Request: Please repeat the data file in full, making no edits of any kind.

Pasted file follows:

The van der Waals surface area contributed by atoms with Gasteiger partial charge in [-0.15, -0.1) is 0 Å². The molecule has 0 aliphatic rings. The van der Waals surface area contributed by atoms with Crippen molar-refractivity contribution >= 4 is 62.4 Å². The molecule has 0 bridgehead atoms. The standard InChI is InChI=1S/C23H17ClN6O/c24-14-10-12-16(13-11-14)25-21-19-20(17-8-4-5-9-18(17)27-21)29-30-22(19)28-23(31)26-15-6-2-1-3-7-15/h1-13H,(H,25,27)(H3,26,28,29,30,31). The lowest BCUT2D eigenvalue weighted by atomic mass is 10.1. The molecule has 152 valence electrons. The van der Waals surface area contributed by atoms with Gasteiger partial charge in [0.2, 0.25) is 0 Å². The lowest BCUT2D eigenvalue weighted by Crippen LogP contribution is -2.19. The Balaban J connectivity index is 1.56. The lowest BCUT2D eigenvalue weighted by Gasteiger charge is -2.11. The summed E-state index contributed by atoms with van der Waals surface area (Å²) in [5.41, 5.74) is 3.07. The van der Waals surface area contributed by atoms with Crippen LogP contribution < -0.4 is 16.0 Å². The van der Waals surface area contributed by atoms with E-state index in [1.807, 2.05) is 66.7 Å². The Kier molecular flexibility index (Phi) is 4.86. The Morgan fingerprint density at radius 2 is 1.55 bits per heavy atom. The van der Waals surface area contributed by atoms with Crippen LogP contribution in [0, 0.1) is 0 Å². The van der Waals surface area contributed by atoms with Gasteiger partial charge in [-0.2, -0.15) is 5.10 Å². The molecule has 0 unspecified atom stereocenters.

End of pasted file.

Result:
The van der Waals surface area contributed by atoms with Gasteiger partial charge in [-0.15, -0.1) is 0 Å². The molecule has 0 aliphatic rings. The van der Waals surface area contributed by atoms with Crippen molar-refractivity contribution >= 4 is 62.4 Å². The molecule has 0 bridgehead atoms. The standard InChI is InChI=1S/C23H17ClN6O/c24-14-10-12-16(13-11-14)25-21-19-20(17-8-4-5-9-18(17)27-21)29-30-22(19)28-23(31)26-15-6-2-1-3-7-15/h1-13H,(H,25,27)(H3,26,28,29,30,31). The lowest BCUT2D eigenvalue weighted by atomic mass is 10.1. The molecule has 152 valence electrons. The van der Waals surface area contributed by atoms with Gasteiger partial charge in [0.2, 0.25) is 0 Å². The lowest BCUT2D eigenvalue weighted by Crippen LogP contribution is -2.19. The Balaban J connectivity index is 1.56. The lowest BCUT2D eigenvalue weighted by Gasteiger charge is -2.11. The summed E-state index contributed by atoms with van der Waals surface area (Å²) in [5.41, 5.74) is 3.07. The van der Waals surface area contributed by atoms with Crippen LogP contribution < -0.4 is 16.0 Å². The van der Waals surface area contributed by atoms with E-state index in [1.807, 2.05) is 66.7 Å². The Kier molecular flexibility index (Phi) is 4.86. The Morgan fingerprint density at radius 2 is 1.55 bits per heavy atom. The van der Waals surface area contributed by atoms with Crippen LogP contribution in [0, 0.1) is 0 Å². The van der Waals surface area contributed by atoms with Gasteiger partial charge in [-0.2, -0.15) is 5.10 Å². The molecule has 0 unspecified atom stereocenters.